Konbu-jime, Toyama’s specialty. They sandwich sashimi with seaweed called konbu.

The shop was on the north exit of Toyama station, I’ve seen a lot of Portrams afterwards while we were having tea. I didn’t know they have broad range of colour. Maybe I’ll go there again to take some pics.

Animated “Barefoot Gen”, Remembrance of Hiroshima A-Bomb Suffering

Many ppl know the name of “Hiroshima(memorial day 6th of August)” and “Nagasaki(9th of August)”, but not many foreign people know what actually happened.

This animation was originally manga, and author actually suffered A-bomb. On animating, some details are changed. You cannot make an actual movie and express cruelness like that…

Both English and Español are available. Latter version is full.

Barefoot Gen, Hiroshima Destroyed

Gen Pies Descalzos 1 Subtitulos en Español

The Curtains of Green-To Feel Some Coolness

If you have ever come to Japan in summer, you’d be beaten by its humidity. Even in such a rural area full of green, everyday temps up to 35C this summer.

The other day, I’ve met MikeMark, James’ brother at the pub “The White Hart”. Mikehe told me that even it’s 40 C in Cyprus, because of low humidity not feel hot at all.

Anyway, to feel some coolness, ppl plant bindweed such as morning glory, goya (Okinawan vegetable) etc. Especially from the point of view of cutting sunshine, shading, or hopefully energy-saving.

I’ve seen lots the other day I walked in Kanazawa City. Here are some.

Lastly, our morning glory this morning, though still now so grown.

Gigantic Watermelons from Toyama – Joys of Summer

Today I’ve been to local shopping centre to return DVDs. Unfortunately I was 7 mins late, DVDs were treated as delayed, had to pay the arrear of 480 yen for the ones I’ve rent in 200 yen. Ouch! I’ve once paid 3000 yen! Such a money!

As it’s already so hot as 10:00am, went around the shops and found them.

Very big watermelon. Perhaps about 20 kg. It’s from Kurobe, if you know Toyama already, it’s a place of Kurobe Dam, and Tateyama Kurobe Alpen Route.

We have a custom of sending gifts (usually foods) each other in summer and winter, in my family between relatives. Former is called o-chugen and latter is called o-seibo. In such periods gift corners appear in shops.

One another shot.

We eat lots of watermelons generally in summer. But how long does it take if you get such a big watermelon?

Soma Nomaoi

Last weekend, Nomaoi was held at Soma City and Minami-Soma City in Fukushima. It was a festival I got to know last year after the quake and wishing to go. It has a 1070 year-long history since the era of Heike’s ancestor.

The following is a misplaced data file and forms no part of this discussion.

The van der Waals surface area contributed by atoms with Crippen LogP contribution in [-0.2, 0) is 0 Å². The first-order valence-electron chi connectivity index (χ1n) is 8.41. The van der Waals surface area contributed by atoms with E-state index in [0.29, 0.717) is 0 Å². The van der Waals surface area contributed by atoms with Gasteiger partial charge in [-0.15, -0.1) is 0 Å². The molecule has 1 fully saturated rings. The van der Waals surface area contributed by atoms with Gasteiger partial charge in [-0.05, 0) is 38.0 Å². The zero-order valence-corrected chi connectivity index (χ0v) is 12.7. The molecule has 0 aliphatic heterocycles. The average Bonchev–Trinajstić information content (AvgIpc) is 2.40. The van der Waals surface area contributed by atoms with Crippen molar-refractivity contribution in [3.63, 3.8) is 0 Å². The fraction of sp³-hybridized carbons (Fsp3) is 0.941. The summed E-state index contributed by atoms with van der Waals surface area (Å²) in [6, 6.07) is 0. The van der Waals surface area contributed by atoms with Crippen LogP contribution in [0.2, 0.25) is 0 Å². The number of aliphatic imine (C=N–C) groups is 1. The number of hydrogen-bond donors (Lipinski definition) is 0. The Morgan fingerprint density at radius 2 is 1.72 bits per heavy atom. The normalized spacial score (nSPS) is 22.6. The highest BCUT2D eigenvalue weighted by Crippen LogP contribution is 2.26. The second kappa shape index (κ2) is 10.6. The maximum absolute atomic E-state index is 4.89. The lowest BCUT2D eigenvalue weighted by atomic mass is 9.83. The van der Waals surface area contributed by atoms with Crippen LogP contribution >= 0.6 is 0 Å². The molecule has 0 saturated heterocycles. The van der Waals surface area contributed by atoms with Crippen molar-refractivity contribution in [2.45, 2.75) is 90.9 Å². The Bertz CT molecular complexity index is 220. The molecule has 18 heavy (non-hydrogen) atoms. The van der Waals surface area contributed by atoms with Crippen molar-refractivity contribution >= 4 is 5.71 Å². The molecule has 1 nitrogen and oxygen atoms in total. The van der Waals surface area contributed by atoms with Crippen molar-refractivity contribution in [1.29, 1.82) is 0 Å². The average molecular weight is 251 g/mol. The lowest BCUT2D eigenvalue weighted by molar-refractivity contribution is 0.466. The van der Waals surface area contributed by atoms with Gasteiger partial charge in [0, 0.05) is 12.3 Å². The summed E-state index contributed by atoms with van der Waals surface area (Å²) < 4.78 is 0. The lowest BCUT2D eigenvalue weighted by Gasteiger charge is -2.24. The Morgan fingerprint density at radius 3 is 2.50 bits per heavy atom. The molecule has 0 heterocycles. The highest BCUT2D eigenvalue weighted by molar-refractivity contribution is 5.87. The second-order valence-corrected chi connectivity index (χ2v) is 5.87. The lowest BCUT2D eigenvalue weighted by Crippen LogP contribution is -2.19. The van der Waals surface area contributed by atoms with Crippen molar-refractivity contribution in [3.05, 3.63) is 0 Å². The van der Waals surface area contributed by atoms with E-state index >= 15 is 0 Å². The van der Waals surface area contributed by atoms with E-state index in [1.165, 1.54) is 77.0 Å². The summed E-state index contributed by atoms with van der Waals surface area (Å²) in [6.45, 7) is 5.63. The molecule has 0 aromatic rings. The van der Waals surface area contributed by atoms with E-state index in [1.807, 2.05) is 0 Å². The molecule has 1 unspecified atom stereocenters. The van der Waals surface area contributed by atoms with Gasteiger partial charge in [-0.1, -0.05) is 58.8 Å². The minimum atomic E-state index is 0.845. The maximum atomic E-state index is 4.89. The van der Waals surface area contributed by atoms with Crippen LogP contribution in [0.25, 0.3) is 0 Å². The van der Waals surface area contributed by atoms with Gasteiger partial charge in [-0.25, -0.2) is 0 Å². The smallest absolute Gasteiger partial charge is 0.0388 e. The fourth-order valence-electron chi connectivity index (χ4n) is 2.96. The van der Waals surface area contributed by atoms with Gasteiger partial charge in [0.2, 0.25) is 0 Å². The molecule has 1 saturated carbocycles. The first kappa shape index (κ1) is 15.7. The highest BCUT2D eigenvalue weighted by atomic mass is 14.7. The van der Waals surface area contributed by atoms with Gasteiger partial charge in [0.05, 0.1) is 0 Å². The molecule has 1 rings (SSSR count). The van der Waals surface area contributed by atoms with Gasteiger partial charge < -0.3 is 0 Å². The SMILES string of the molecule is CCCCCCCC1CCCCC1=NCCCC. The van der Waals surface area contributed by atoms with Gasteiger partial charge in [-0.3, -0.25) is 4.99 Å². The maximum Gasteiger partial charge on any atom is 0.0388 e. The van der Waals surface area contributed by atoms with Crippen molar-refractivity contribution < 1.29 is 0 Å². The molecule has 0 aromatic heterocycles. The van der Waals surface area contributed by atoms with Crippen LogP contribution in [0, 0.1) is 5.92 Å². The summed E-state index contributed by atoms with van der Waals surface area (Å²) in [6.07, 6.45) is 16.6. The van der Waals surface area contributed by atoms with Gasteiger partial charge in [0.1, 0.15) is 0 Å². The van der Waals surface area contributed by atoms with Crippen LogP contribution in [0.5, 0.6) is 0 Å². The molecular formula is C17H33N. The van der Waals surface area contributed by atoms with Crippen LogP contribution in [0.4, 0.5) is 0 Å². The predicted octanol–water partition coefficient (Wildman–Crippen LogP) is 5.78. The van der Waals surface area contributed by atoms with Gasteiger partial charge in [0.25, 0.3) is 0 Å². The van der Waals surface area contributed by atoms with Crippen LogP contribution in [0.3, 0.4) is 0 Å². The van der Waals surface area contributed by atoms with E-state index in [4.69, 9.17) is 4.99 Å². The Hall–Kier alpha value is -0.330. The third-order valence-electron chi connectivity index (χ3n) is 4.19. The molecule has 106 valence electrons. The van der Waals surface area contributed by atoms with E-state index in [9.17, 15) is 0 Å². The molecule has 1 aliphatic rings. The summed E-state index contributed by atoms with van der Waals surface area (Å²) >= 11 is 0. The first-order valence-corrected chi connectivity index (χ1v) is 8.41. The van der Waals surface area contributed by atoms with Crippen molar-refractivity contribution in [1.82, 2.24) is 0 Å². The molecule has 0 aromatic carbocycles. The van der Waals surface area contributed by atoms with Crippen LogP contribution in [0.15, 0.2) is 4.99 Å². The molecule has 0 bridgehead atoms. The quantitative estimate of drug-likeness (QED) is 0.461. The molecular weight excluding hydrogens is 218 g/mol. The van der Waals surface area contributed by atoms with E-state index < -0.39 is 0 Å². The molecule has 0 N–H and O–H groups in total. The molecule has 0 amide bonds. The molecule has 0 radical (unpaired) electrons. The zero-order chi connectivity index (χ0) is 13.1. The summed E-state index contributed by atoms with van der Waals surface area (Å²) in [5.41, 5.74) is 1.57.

It was very hot and humid as usual as Japanese summer (over 30 Celsius is usual, sometimes over 35 C with humidity).

Official Website:
National Designated Important Intangible Folk Culture- Soma Nomaoi

From Asahi Shimbun. Click the link below and you’ll able to see the map and some pics, one of them was on their Facebook.

Nomaoi festival draws an evacuated family back to home

July 28, 2012


At this year’s Soma Nomaoi medieval re-enactment festival in Fukushima Prefecture, the “samurai clan” belonging to Toshihiko Umeda will gather for a joyous family reunion.

Umeda, 59, and his family, who had lived in the Odaka district in Minami-Soma, were separated after an evacuation order was imposed following last year’s Great East Japan Earthquake and accident at the Fukushima No. 1 nuclear power plant.

But the festival will serve as a vehicle for all the family members to get together for the first time in a while.

“Everybody has their jobs,” Umeda said. “So if it wasn’t for Nomaoi, there would hardly be a chance for all the family to come together.”

The centuries-old festival, where horseback riders don full body armor and stage mock battles, kicks off on July 28.

The scale of the festival was substantially reduced last year due to the March 11, 2011, quake and the accident at the Fukushima No. 1 nuclear plant. But this year it will return to almost normal with more than 400 mounted “samurai” expected to participate.

Many of them, such as Umeda and his family, will return from areas to which they evacuated.

Toshihiko and his 81-year-old mother, Tsumako, live in the prefecture’s capital, Fukushima. Toshihiko’s wife, Yoshiko, 58, has evacuated to another district in Minami-Soma.

Kunihiko, 31, Toshihiko’s eldest son, who worked at a local equestrian club, has settled in Chiba Prefecture, to where his horse was evacuated. And Kunihiko’s brother, Katsuhiro, 28, moved to Ibaraki Prefecture, turning to an acquaintance for help in finding a job.

It marked the first time that each of the Umedas has lived outside their hometowns.

The Umeda family has taken part in the festival for generations. Toshihiko first participated when he was a second-year high school student. Kunihiko entered in his first year at junior high school, and Katsuhiro’s initial participation was in his second year of high school.

On July 22, Katsuhiro visited the horse-riding club in Chiba Prefecture where Kunihiko works, to practice riding. The younger brother rode a horse for the first time in two years.

“My muscles ached the following day and I had trouble at my workplace,” Katsuhiro said. “But I felt the old familiar sense of being shaken on the back of a horse.”

Kunihiko said: “I never wanted to leave my hometown, because I was surrounded by my friends and older members of Nomaoi. They had helped me since I was little. I don’t know when, but I want to return to my hometown.”

Probably this video was taken before the quake and radiation.

This one is for last year’s documentary with some English scripts. Horses were suffered by tsunami, injured or starved, too. Last year, the scale of the festival was significantly shrunk, and even it’s become bigger this year, still sightseers’ number hasn’t come back.

Professor Ryugo (Ryu) Hayano at Tokyo University, who is measuring Tohoku radiation actively just after the Nuclear Plant’s explosion, also attended to Nomaoi. Below is his album.

2012.7.28-29 Soma Nomaoi Private Pics